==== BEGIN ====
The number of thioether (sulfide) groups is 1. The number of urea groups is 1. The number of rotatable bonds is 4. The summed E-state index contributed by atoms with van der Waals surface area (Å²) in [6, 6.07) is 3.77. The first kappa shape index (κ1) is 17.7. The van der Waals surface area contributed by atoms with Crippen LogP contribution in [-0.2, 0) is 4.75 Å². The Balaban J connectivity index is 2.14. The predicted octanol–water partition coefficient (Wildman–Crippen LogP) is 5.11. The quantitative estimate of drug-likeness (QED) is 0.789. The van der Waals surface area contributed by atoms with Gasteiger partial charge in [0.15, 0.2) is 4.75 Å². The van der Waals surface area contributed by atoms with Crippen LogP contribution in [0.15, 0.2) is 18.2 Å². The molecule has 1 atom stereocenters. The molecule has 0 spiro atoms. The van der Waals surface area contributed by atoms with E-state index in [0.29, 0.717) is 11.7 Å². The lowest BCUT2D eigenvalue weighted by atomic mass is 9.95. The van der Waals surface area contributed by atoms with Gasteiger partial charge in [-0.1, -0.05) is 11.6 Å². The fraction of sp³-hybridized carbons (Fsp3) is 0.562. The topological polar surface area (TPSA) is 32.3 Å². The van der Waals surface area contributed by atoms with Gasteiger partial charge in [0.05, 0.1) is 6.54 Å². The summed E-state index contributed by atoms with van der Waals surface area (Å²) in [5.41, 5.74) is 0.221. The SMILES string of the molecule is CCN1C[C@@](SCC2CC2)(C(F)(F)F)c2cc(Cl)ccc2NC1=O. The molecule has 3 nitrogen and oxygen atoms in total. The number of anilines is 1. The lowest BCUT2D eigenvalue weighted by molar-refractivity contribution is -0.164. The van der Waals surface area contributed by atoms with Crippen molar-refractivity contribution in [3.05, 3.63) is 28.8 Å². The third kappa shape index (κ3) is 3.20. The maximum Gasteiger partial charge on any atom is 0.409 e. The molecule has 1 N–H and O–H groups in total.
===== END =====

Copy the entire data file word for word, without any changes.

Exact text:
The number of thioether (sulfide) groups is 1. The number of urea groups is 1. The number of rotatable bonds is 4. The summed E-state index contributed by atoms with van der Waals surface area (Å²) in [6, 6.07) is 3.77. The first kappa shape index (κ1) is 17.7. The van der Waals surface area contributed by atoms with Crippen LogP contribution in [-0.2, 0) is 4.75 Å². The Balaban J connectivity index is 2.14. The predicted octanol–water partition coefficient (Wildman–Crippen LogP) is 5.11. The quantitative estimate of drug-likeness (QED) is 0.789. The van der Waals surface area contributed by atoms with Gasteiger partial charge in [0.15, 0.2) is 4.75 Å². The van der Waals surface area contributed by atoms with Crippen LogP contribution in [0.15, 0.2) is 18.2 Å². The molecule has 1 atom stereocenters. The molecule has 0 spiro atoms. The van der Waals surface area contributed by atoms with E-state index in [0.29, 0.717) is 11.7 Å². The lowest BCUT2D eigenvalue weighted by atomic mass is 9.95. The van der Waals surface area contributed by atoms with Gasteiger partial charge in [-0.1, -0.05) is 11.6 Å². The fraction of sp³-hybridized carbons (Fsp3) is 0.562. The topological polar surface area (TPSA) is 32.3 Å². The van der Waals surface area contributed by atoms with Gasteiger partial charge in [0.05, 0.1) is 6.54 Å². The summed E-state index contributed by atoms with van der Waals surface area (Å²) in [5.41, 5.74) is 0.221. The SMILES string of the molecule is CCN1C[C@@](SCC2CC2)(C(F)(F)F)c2cc(Cl)ccc2NC1=O. The molecule has 3 nitrogen and oxygen atoms in total. The number of anilines is 1. The lowest BCUT2D eigenvalue weighted by molar-refractivity contribution is -0.164. The van der Waals surface area contributed by atoms with Crippen molar-refractivity contribution in [3.05, 3.63) is 28.8 Å². The third kappa shape index (κ3) is 3.20. The maximum Gasteiger partial charge on any atom is 0.409 e. The molecule has 1 N–H and O–H groups in total.